There’s a lot (and I mean a lot) written at this time of year about making New Year Resolutions. Most of the time, I avoid the whole resolution fever as I think that if you want to start or stop doing something, there’s nothing magical about 1st January that makes it any more likely that you’ll transform your life. But then I got to thinking (dangerous), and for me thinking leads to research, which leads to yet more thinking. And before you know it, I’m writing an article about the very subject I was trying to avoid.
YouGov reports that most people (61%) said they would not be coming up with resolutions for the New Year, but a third (30%) said they would be. The top resolutions were as follows:
Another article suggests that at least 40% of adults make one or more resolutions each year, with more than two-thirds of these pledges being about life-threatening health behaviours: smoking, obesity and lack of exercise. There is clearly a certain madness about this: if you want to change behaviour that’s seriously threatening your health, why wait until 1st January to do something about it? I suppose it allows us to have one last blowout over Christmas, stuffing our faces to excess, vegging out on the sofa with a glass of our favourite tipple in one hand and a fag in the other.
This second article started out by stating ‘the advent of each new calendar year constitutes a psychologically and culturally sanctioned opportunity for self-initiated change of problematic behaviours’ (I love the way some academics write!). And I suppose that’s the point – it’s nothing to do with logic, there’s just something about New Year that seems to make us want to make changes. It’s that new beginnings thing and being part of something bigger than just us as individuals making a decision. It’s a ritual, and rituals have a certain appeal.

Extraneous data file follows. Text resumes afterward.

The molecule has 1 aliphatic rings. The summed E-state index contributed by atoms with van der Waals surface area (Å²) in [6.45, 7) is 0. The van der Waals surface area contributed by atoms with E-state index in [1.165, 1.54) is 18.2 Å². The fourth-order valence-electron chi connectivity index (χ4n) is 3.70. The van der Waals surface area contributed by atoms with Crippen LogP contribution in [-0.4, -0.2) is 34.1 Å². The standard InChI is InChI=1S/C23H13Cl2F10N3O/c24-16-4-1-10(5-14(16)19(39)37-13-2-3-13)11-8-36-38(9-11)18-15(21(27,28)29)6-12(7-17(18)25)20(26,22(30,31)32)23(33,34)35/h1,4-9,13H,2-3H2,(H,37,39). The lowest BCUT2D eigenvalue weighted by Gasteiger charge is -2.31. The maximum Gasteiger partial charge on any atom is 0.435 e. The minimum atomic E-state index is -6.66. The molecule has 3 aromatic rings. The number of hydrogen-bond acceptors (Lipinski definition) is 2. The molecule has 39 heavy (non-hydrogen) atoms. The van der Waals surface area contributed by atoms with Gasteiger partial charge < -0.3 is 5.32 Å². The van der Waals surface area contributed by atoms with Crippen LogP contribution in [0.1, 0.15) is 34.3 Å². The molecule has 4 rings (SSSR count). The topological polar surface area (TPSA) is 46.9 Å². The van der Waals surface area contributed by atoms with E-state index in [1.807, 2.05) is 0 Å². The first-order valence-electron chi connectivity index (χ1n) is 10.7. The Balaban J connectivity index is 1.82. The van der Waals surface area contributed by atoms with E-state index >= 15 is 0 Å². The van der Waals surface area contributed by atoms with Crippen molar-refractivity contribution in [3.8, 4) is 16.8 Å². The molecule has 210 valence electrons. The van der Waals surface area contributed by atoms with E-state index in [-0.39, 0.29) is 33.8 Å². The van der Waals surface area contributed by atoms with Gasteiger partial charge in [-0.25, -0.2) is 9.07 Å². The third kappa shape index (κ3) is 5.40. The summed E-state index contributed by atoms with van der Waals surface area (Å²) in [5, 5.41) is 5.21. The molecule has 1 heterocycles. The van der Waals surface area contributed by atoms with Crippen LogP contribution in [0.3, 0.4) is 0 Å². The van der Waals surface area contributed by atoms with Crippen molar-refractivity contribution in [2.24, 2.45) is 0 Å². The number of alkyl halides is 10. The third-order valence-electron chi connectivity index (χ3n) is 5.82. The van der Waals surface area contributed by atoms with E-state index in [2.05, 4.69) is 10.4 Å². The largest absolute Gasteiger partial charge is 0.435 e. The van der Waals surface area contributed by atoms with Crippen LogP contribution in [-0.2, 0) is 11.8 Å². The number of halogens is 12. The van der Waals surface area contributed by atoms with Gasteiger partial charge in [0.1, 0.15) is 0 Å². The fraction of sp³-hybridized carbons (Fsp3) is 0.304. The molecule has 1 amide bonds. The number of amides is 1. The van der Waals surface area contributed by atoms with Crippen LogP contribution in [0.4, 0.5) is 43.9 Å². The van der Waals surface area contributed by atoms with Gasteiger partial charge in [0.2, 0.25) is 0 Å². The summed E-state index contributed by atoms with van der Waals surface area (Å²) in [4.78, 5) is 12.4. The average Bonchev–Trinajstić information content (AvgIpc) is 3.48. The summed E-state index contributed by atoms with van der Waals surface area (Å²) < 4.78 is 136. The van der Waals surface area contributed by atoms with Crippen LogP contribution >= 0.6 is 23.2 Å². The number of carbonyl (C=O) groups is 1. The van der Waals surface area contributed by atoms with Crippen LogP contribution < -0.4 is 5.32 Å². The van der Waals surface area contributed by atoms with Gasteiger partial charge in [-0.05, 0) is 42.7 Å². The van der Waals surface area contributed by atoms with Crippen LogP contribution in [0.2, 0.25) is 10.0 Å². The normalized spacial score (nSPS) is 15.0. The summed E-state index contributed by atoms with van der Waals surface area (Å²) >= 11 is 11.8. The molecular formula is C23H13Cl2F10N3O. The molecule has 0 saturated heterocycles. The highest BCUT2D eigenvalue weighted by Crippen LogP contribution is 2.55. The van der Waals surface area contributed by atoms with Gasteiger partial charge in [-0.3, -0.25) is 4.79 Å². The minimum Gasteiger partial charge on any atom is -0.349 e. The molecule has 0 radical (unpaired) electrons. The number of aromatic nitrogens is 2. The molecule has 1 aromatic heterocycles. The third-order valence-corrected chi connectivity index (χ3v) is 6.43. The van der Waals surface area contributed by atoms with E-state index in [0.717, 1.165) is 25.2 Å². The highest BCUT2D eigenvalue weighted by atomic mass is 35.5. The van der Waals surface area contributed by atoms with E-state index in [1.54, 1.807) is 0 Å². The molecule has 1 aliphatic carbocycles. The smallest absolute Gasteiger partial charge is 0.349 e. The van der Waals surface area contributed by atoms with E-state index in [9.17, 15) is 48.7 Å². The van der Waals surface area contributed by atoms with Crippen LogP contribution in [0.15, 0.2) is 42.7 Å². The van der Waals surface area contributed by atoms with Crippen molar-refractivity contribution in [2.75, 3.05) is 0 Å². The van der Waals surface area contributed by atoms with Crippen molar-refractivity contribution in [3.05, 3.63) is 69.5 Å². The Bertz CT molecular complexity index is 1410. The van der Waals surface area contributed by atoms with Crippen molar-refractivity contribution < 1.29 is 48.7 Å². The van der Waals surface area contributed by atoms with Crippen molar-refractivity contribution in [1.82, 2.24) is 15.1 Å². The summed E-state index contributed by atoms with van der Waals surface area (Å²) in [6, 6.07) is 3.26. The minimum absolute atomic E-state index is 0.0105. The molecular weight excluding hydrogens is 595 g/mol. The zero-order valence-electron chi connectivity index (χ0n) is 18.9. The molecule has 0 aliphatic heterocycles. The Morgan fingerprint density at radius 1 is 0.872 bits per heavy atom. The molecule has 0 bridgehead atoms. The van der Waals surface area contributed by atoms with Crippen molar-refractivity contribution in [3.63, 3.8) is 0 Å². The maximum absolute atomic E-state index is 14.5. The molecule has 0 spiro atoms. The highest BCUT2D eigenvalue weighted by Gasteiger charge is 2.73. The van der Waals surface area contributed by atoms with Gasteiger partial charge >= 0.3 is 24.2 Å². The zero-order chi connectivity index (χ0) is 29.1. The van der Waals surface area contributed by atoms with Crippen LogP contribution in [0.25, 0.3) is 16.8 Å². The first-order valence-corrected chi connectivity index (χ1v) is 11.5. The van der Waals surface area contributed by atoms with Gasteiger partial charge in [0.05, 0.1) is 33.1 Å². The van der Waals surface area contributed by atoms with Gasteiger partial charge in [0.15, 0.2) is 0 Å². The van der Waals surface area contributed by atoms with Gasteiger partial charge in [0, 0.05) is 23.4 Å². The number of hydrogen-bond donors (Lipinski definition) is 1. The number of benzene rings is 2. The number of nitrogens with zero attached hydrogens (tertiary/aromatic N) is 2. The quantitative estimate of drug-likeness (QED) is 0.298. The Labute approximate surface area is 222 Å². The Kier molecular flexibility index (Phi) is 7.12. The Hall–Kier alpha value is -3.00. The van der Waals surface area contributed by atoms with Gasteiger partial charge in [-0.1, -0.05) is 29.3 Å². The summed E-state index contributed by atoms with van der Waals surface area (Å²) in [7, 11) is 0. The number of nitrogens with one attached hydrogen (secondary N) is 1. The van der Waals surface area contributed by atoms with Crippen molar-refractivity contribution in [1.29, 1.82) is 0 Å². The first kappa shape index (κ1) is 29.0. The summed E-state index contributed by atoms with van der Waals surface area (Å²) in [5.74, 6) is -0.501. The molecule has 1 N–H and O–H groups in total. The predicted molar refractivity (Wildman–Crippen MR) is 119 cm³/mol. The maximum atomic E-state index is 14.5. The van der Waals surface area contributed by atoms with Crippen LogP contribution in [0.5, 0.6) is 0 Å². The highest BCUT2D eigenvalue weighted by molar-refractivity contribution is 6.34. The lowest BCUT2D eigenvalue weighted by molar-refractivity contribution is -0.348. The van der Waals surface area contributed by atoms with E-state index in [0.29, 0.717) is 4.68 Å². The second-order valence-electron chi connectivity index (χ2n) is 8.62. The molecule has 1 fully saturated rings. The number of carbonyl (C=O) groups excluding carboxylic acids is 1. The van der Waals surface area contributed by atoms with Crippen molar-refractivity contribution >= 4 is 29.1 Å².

But do New Year’s Resolution work? Popular belief is that they don’t. There has even been a name given to the point at which people’s resolve buckles: Fail Friday, which is the third Friday in January. Apparently, the average length of time a person can expect to keep to their resolution is around three and a half weeks, with only three per cent of us being likely to keep strictly to a resolution for the full 12 months.
My current favourite academics however are more optimistic. When addressing the issue of whether New Year’s resolutions are successful, they sensibly ask “compared to what?”. They then say that the success rate of resolutions is approximately ten times higher than the success rate of adults desiring to change their behaviour but not making a resolution. If you want to give yourself a fighting chance of making and sticking to your resolutions, here are a few approaches you might want to consider:
- NHS Choices: 10 tips to make your New Year’s resolution a success
- The Guardian: How to make a New Year’s resolution you won’t quit in a week
- Forbes: 11 easy ways to keep your New Year’s Resolutions
And if by any chance you fall foul of Fail Friday, you don’t have to wait until next January 1st to try again. New Year is a moveable feast – you could try instead the Chinese New Year (28th January in 2017), the Spring Equinox (20th March in 2017), the Jewish New Year Rosh Hashanah (starting at sundown on 20th September in 2017), the start of Muharram, the first month of the Islamic calendar (21st September in 2017) or any one of the several other New Years celebrated by different cultures across the globe.